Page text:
Thursday, November 20, 2014

Under Pressure

I went to the eye doctor and all I got
was this sort of funny photo of me
looking like I took some shrooms.
Yesterday at the eye doctor, I had the 2nd best visual field test that I've ever had.  Along with checking my vision (still 20/20 - thanks, Lasik!), they do this in order to evaluate how my eyes are doing every time I go in.  My test last month was the best one I've ever had, but many factors can effect it, including whether I'm tired, if my eye gets irritated etc.  In any case, my fields are better than they have ever been.

 I am not having vision problems.  I am not having headaches.  I feel fine.  I haven't been on Diamox since January.  But my neuro-ophthalmologist said last month that he had a "gut feeling" my pressure was still high, and wanted me to get a lumbar puncture to check, because my optic nerves are still slightly swollen.

My last lumbar puncture was in April 2013, when I first got diagnosed with Idiopathic Intracranial Hypertension (IIH).  At that time, my opening pressure was 35.  Normal pressure is around 10-25, with 20-25 being the high range of normal, and something doctors might raise an eyebrow at.  If you get up near 50, that's when you start to have issues like losing consciousness.

Last Thursday, my opening pressure was 36.

Now, I am faced with choices.  I tried not to think about it too much until I went in to my new eye specialist, as my old neuro-ophthalmologist moved back to California.  I didn't get much from the appointment.  As I suspected, since she is a doctor of optometry (O.D.) and not a M.D., I have to be referred to a neurologist.  She gave me a name, and once the referral comes through there will be a 6 week wait for a new patient appointment.

I am frustrated because I feel like no one has answers about this condition, and I hear different things from different doctors.  Last year, I had the n-o telling me that he thought he was going to recommend a shunt.  This year, I have this O.D. telling me that 35 is high but not THAT high and that they'll just monitor me for now, and we have to add another doctor to the mix because she can only treat this condition in conjunction with a neurologist.  More doctors.  More money.  More missed time at work.

I am sad because I thought maybe it was finally time for things to smooth out, to get a little bit easier, for me to live the life I feel like I want and just relax and breathe.  I lay in the hospital bed after the procedure, and I cried.  My life has been improving this year.  Things have stabilized.  I have found myself, and I am finally happy.  The kids and I finally got our own place, and I have a job I love, and the divorce is getting worked out.  I felt like the obstacles were finally being moved out of my way and now I feel like a mountain is being thrown back in front of me.  I'm so fucking tired of climbing mountains.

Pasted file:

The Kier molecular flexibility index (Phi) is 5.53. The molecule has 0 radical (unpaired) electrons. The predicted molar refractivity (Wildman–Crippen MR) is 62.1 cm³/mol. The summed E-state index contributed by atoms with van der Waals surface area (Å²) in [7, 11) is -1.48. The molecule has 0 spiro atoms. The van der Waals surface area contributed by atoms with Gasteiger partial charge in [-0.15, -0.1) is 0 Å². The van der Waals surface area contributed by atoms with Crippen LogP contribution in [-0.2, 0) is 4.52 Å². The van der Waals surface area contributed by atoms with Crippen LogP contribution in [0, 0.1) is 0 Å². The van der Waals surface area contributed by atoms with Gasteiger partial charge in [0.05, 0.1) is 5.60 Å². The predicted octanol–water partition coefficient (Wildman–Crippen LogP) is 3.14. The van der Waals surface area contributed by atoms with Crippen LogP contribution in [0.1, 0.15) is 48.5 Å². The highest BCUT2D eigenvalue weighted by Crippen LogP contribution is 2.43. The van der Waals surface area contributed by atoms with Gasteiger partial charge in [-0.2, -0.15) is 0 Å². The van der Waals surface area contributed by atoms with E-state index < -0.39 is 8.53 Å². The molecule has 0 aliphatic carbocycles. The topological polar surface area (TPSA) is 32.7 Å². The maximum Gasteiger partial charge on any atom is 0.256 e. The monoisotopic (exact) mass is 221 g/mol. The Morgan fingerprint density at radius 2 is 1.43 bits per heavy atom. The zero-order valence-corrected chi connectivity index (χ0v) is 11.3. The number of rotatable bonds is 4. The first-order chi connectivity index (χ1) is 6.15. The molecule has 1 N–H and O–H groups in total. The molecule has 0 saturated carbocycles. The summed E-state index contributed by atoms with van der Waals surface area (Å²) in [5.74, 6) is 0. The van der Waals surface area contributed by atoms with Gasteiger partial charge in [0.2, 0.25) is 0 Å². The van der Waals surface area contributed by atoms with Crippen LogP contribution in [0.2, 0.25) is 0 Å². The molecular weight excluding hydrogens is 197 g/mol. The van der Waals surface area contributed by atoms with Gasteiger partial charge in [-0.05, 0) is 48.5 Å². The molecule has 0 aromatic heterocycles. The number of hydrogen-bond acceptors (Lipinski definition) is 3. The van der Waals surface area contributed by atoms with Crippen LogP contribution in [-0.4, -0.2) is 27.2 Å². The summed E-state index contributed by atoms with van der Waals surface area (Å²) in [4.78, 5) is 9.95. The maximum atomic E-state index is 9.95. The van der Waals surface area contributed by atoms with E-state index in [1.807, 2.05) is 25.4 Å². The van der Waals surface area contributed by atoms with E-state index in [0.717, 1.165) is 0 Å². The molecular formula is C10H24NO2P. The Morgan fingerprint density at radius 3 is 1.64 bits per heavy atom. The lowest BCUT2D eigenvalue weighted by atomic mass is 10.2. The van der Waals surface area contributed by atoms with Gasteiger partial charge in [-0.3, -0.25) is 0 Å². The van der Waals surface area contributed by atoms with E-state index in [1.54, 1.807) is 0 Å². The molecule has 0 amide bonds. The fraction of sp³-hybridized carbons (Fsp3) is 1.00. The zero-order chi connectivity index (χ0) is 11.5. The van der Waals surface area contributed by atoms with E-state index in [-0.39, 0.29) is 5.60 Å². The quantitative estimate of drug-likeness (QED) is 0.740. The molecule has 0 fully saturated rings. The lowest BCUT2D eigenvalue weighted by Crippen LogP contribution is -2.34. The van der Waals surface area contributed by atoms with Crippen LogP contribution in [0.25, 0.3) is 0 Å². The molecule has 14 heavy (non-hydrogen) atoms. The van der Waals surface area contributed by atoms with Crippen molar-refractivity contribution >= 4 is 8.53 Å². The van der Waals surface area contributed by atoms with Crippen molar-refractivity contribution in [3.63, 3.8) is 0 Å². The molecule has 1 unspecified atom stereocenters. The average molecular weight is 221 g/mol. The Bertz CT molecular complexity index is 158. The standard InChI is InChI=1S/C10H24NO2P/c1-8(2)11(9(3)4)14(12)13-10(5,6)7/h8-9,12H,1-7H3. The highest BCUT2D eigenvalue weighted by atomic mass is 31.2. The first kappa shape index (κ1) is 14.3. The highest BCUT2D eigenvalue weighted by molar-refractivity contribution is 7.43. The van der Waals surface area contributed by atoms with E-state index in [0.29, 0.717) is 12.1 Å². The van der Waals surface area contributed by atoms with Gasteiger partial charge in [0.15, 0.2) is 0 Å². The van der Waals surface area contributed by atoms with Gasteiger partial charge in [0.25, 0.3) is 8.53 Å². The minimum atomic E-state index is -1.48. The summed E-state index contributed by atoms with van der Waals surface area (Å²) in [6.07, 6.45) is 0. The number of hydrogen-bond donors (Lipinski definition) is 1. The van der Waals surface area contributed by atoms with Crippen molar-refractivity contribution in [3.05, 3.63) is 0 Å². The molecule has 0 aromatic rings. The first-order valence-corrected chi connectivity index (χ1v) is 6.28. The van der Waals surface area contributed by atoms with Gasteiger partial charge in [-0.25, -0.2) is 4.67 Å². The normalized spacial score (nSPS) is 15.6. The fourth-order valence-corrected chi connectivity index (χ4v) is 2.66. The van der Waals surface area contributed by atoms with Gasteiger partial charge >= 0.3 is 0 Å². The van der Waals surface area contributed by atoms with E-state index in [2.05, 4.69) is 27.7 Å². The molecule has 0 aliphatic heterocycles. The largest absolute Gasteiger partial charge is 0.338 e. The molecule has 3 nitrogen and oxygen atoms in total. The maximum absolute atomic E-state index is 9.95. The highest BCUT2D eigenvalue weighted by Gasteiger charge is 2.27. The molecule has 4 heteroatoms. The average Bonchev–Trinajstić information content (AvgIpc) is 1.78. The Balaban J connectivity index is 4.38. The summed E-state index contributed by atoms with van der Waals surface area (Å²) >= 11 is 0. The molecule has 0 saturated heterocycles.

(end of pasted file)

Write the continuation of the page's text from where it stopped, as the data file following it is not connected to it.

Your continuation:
I am scared because I can't go back on the Diamox.  Last time I was on it, it was awful.  I lost months of my life.  Now, I live alone with my kids.  There is just no way I can function if they put me back on high doses of that medication.  Of course, they told me to lose weight.  Well, that's easier said than done.  I will have to figure something out, but I don't know what.  Additionally, who even knows if losing weight actually helped?  I mean, the lumbar puncture is the only way to measure my pressure, and since I don't have any outward symptoms and my optic nerves are basically the same as they were 11 months ago, how do we know my pressure ever even went down at all?  Maybe it's been the same this whole time.

I am upset.  I want to throw a fit, and cry, and say this is unfair, and I don't want to deal with it.  I can't do that, I know.  But I hate being in limbo.  I spent so many hours in the last five, six, seven years in limbo.  Waiting.  Not knowing.  Feeling unsure.  I HATE this place.  And I'm stuck here.  There is nothing I can do, for at least 6 weeks. 

And I can try to put it out of my mind, but it's hard to do when you know that the choices that are possibly facing you (terrible medication?  shunt surgery?) are really shitty ones.

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